A 1968 amendment to the Ohio Constitution granted the Supreme Court of Ohio the authority to promulgate “rules governing practice and procedure” for Ohio courts. The amendment also provided that “[a]ll laws in conflict with such rules shall be of no further force or effect after such rules have taken effect” and that no rule may “abridge, enlarge, or modify any substantive right.”
Although the amendment was explicit about automatic repeal of existing laws, it says nothing about whether the General Assembly may legislate on a procedural matter after a court rule takes effect. That silence has caused enduring confusion. Since 1968, the Supreme Court of Ohio has considered dozens of cases in which a court-promulgated rule appears to conflict with a subsequently enacted statute.
The court has reached two views on whether later-enacted statutes that conflict with existing court rules are constitutional. One holds that, because the constitution grants rulemaking authority exclusively to the court, the General Assembly has no authority once the court promulgates a procedural rule. It has also held the opposite: the General Assembly may legislate on a procedural matter already addressed in a court rule if the legislature intends to remake that “matter of practice or procedure” into a “substantive right.” These contradictory interpretations cannot both be right, yet each remains controlling precedent in Ohio.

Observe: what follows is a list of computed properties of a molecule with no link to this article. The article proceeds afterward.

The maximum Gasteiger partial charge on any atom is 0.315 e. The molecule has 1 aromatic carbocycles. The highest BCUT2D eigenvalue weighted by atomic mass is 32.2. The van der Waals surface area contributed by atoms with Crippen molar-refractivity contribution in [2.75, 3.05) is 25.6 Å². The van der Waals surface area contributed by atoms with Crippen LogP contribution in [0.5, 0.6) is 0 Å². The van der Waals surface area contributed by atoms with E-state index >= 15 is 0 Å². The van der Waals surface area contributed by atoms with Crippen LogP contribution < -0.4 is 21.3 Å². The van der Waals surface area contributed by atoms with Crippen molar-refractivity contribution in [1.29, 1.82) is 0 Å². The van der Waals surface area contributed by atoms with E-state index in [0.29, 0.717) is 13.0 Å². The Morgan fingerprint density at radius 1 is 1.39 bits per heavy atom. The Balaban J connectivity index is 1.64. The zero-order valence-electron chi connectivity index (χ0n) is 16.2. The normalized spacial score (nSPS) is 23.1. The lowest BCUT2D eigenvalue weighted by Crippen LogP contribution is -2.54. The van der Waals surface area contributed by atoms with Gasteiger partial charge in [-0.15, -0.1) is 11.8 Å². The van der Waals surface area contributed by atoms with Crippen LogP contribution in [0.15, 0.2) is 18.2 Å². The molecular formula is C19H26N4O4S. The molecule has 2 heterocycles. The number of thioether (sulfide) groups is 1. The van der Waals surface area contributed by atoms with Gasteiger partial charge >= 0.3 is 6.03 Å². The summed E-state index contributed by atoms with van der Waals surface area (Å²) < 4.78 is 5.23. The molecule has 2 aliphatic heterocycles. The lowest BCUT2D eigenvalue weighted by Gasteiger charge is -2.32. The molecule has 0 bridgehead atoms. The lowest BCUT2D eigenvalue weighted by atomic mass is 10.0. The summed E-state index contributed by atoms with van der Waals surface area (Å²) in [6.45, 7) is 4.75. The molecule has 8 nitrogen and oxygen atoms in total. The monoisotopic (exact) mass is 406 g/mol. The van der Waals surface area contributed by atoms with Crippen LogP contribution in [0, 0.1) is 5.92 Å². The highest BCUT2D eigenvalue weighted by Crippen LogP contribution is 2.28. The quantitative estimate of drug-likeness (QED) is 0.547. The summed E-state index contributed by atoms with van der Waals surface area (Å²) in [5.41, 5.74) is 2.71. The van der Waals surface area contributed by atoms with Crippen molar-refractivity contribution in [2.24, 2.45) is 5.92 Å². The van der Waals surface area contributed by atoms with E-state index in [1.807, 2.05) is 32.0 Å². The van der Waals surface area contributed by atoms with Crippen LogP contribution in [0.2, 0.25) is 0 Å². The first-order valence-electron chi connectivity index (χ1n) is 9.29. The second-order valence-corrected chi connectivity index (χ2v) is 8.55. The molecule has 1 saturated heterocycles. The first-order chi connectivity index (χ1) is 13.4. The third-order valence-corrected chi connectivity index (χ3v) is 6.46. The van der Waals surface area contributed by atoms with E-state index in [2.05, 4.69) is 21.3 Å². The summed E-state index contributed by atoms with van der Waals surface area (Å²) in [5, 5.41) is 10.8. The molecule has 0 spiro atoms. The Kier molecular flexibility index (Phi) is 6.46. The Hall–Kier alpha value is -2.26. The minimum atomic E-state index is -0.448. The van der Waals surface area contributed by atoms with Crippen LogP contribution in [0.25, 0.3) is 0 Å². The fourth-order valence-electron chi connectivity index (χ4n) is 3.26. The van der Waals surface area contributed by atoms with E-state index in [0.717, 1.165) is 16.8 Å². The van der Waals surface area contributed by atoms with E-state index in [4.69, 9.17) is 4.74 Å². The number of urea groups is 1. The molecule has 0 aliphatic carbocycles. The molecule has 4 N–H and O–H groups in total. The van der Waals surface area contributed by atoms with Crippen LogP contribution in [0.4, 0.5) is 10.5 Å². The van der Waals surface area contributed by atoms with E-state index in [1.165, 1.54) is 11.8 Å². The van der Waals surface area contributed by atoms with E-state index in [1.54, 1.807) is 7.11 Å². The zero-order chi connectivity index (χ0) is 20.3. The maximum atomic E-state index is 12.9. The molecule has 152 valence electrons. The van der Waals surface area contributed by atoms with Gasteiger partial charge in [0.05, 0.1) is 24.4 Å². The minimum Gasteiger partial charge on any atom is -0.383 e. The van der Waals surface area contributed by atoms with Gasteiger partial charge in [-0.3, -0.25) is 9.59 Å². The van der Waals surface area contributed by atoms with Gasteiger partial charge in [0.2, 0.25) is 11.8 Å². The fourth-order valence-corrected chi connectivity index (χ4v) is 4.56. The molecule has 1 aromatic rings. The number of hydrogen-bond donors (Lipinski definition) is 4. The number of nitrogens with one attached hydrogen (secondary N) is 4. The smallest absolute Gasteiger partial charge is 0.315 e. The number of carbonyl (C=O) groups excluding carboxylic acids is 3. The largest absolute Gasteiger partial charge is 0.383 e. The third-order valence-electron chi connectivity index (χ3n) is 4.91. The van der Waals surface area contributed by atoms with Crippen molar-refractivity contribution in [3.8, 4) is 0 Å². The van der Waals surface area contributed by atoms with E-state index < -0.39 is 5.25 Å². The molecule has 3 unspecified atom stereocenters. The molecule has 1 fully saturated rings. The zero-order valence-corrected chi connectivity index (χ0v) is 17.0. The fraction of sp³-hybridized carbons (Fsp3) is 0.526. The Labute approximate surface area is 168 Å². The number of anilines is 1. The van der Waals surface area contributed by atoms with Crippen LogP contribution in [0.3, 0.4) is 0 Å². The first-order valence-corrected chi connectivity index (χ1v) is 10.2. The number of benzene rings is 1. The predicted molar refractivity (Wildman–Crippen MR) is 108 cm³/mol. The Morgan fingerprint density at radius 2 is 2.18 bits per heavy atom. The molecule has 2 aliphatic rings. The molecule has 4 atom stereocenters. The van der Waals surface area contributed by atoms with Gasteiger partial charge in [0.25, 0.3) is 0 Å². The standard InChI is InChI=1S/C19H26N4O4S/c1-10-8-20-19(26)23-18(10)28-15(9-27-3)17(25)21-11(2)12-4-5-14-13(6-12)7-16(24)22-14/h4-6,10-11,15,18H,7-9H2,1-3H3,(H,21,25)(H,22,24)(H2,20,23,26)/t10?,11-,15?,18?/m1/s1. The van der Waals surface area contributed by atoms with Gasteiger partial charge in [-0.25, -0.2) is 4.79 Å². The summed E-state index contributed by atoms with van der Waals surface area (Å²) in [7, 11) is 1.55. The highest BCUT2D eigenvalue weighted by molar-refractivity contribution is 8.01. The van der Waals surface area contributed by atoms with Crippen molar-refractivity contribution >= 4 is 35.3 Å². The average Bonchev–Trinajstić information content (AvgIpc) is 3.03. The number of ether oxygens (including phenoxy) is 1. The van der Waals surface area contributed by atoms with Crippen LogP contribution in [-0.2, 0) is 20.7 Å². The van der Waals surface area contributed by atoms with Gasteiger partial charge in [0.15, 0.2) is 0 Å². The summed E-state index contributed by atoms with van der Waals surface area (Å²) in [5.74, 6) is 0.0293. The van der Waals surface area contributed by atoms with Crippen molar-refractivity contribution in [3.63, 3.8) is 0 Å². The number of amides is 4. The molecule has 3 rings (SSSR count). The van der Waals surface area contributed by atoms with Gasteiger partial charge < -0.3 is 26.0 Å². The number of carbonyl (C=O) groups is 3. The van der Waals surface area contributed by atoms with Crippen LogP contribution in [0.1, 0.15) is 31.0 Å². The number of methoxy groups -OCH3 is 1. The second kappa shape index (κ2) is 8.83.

Neither of the court’s contradictory rulings rests on a cogent textual analysis of the 1968 amendment. This failing, however, is no reflection on the court. A definitive resolution of the conflicting interpretations is impossible because the sparse language of the amendment simply does not contain enough textual foundation from which to derive a compelling, permanent answer—one way or the other.
The authors propose an amendment that would add language to the 1968 amendment. By providing a textual basis for the court’s second interpretive ruling, it would make clear and permanent the legislature’s authority to share in the process of forming court rules. It would align Ohio’s rulemaking process with Congress’s participation in rulemaking for federal courts and with the large majority of states that preserve for their legislatures at least some participation in forming the content of rules of practice and procedure.
Richard S. Walinski and Mark D. Wagoner Jr.,
Ohio's Modern Courts Amendment Must Be Amended: Why and How,
66 Clev. St. L. Rev.
available at https://engagedscholarship.csuohio.edu/clevstlrev/vol66/iss1/7